One of the unintended consequences of rumination is that it often begins a downward spiral to a low point in our lives. Rumination is frequently used as means to attempt to manage anxiety or what are perceived as powerful ‘negative’ emotions. The spiral is downward because we find we cannot control our ruminations which make us feel helpless and powerless.
Often we believe the problem is our obsessive thoughts and we attempt various strategies to alleviate the distress caused by our thoughts. What we do not readily comprehend is that the rumination is a symptom of our distress and not the cause. To illustrate, consider this example from my own life.
Many years ago what was an important relationship to me ended. I was devastated, profoundly sad and filled to the brim with separation anxiety. Shortly thereafter, I began to get obsessed by my ex, at least at a cognitive level. By that I mean I could not stop thinking about her but it did not translate into anything physical, e.g. stalking.
When relationships end, particularly important ones, it is not uncommon for some rumination to occur as we try and understand what went askew. At times though, we get stuck and the rumination continues on and on relentlessly. The latter is what occurred to me.
In my mind I wanted the rumination to stop. I believed the problem to be the repetitive nature of my thoughts. I tried a few different strategies, some cognitive behavioral interventions, and some mindfulness mediation among others. Nothing seemed to work. I was still stuck in this pattern of rumination.
Things changed when someone said to me, the problem is not your thoughts; the problem is you’re not managing your anxiety well. That made me see things in a new light.
Strictly speaking anxiety is not a primary emotion, rather it is a cover for deeper underlying emotions. It is a visceral form of emotional resistance to something which runs much deeper in psyche.
Where rumination is concerned it is a psychological defense which is hiding yet another psychological defense (acute anxiety). We can think of it as a type of layer upon layer of defenses. In terms of healing we want to deal as constructively as we can with the core issues driving the anxiety which in turn drives the rumination.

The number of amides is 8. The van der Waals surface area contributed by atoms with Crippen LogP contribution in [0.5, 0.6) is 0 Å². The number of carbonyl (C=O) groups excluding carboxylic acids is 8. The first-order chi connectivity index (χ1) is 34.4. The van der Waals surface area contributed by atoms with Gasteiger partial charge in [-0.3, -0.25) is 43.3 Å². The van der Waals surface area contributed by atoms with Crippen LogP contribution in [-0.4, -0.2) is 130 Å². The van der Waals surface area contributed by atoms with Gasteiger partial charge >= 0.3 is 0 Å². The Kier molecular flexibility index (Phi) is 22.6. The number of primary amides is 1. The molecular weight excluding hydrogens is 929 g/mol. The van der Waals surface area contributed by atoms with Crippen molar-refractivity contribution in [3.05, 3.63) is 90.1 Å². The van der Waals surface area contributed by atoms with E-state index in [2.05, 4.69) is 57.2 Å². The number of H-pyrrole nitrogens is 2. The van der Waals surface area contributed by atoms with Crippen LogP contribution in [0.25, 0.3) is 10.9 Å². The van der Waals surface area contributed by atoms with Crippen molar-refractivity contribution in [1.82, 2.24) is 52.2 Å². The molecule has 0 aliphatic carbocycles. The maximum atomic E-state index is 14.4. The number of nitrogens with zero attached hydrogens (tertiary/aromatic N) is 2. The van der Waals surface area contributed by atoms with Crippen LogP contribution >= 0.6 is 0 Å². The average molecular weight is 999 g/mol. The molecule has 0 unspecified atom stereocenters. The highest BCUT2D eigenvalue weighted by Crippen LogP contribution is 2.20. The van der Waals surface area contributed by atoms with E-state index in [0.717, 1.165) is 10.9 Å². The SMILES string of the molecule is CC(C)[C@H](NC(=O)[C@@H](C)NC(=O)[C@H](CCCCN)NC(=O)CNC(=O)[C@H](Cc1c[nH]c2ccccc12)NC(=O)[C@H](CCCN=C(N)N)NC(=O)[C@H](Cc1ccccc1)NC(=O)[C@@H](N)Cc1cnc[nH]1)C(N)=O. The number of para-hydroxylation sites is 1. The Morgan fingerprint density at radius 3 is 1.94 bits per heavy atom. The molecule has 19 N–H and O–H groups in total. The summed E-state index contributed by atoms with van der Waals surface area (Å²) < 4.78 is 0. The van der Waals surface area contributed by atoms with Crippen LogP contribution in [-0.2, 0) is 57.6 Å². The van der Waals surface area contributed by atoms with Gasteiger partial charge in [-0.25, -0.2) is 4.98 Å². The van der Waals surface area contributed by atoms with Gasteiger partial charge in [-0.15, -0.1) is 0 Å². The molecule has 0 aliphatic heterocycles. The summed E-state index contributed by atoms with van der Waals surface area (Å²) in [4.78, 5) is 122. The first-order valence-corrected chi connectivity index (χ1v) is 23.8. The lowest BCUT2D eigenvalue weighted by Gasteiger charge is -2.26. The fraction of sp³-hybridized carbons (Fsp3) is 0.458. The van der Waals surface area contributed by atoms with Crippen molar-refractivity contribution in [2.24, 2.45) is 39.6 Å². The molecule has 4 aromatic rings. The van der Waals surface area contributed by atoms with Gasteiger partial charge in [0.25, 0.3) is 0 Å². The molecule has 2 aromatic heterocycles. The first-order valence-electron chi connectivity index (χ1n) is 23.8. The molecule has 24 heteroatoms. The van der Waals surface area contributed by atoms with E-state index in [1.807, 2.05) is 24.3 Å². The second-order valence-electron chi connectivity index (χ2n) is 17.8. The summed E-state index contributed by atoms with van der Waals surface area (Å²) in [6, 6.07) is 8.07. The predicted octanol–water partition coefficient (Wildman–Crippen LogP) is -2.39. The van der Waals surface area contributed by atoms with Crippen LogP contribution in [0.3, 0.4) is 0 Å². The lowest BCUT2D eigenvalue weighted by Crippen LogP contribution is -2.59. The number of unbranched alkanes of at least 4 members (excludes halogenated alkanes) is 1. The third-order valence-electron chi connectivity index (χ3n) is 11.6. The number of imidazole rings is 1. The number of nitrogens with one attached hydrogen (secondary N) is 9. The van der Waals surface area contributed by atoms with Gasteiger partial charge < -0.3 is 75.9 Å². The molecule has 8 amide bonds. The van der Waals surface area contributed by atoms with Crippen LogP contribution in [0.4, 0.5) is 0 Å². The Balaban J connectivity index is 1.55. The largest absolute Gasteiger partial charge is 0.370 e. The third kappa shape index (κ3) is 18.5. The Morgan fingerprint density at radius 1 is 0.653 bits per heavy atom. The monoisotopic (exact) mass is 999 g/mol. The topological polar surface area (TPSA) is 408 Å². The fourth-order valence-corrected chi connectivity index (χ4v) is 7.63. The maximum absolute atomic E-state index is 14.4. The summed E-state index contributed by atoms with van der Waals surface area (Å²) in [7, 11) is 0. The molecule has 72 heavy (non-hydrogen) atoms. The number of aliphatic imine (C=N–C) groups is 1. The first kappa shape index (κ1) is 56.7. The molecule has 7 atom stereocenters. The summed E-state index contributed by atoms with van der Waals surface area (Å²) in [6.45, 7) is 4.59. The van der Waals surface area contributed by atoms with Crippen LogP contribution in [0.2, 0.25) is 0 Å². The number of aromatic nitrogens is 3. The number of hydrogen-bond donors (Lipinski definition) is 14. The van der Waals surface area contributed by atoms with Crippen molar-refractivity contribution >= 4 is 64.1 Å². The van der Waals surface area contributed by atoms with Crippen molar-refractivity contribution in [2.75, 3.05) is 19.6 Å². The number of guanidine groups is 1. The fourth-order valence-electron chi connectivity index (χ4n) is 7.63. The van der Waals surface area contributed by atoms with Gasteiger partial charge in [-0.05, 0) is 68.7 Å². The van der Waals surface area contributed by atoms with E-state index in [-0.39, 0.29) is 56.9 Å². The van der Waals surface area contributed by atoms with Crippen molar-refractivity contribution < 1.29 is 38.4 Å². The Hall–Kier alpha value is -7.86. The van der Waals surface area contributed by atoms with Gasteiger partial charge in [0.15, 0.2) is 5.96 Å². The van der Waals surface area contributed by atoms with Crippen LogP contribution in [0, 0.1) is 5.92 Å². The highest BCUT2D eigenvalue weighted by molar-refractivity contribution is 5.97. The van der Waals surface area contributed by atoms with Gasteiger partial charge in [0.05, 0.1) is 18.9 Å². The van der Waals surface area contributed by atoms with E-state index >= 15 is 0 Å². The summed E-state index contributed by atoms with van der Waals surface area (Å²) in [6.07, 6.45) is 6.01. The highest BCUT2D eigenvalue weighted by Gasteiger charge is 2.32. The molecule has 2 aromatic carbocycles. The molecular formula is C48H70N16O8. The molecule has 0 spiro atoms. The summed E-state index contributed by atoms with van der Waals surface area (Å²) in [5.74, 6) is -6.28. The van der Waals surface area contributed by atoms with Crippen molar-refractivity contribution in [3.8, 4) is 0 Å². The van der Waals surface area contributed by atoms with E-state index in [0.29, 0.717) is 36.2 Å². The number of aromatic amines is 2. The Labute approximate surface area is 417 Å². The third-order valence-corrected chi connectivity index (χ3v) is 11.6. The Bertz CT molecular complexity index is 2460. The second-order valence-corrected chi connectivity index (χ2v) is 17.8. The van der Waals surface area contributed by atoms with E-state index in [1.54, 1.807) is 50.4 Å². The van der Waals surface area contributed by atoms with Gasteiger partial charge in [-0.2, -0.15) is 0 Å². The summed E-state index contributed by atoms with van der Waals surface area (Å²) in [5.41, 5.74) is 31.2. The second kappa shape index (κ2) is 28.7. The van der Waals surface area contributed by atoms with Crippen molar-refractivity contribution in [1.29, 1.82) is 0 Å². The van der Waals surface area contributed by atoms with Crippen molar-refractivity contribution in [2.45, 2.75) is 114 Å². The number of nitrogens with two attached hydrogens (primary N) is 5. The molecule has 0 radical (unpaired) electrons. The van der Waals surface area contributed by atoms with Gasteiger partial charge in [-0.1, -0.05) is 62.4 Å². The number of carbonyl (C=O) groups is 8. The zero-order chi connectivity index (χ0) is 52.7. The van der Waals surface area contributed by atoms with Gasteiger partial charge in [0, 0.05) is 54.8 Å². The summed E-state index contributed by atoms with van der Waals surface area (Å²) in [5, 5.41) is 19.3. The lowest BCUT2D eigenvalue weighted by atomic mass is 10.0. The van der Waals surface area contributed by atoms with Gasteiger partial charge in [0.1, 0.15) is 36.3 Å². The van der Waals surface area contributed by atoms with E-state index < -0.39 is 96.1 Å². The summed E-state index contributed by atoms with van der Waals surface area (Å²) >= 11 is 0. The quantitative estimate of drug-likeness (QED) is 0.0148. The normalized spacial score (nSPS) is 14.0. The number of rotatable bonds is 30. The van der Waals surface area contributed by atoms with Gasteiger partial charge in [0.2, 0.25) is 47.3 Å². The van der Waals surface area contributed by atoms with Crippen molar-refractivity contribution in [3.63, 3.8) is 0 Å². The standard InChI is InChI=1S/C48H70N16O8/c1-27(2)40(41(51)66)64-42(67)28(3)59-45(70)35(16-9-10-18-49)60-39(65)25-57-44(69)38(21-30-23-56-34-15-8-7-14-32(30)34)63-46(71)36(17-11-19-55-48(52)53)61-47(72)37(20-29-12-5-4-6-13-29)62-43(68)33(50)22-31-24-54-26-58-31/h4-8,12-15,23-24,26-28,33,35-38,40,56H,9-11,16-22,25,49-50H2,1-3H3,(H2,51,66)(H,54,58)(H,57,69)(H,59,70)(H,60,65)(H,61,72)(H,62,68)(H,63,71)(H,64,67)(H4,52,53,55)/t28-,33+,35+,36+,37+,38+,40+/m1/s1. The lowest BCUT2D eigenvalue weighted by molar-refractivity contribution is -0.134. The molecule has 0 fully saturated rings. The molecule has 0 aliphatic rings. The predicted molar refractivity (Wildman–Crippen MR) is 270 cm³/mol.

In my case it was feelings of unworthiness, shame, helplessness and a very profound grief. Once these were dealt with, the anxiety eased and the ruminations stopped completely. But let’s be clear, I did not do this on my own. At the time, I had enough good sense to realize that I needed some help and sought some counseling. It’s been close to a couple of decades now, since I have ruminated in the same fashion.
One final note: At times I am a bit like a dog with a bone. My personality structure does have a bit of a compulsive/obsessive edge. I find that this obsessive side of my personality actually benefits me in that it can drive a lot of persistence. Often it has a way of getting things done which is particularly useful in life.
Rumination particularly the type that lasts for lengthy periods of time is an extreme. It’s the extreme nature of rumination that makes it problematic. If you are experiencing difficulties with rumination please seek some professional help as there are good ways to deal with the problem.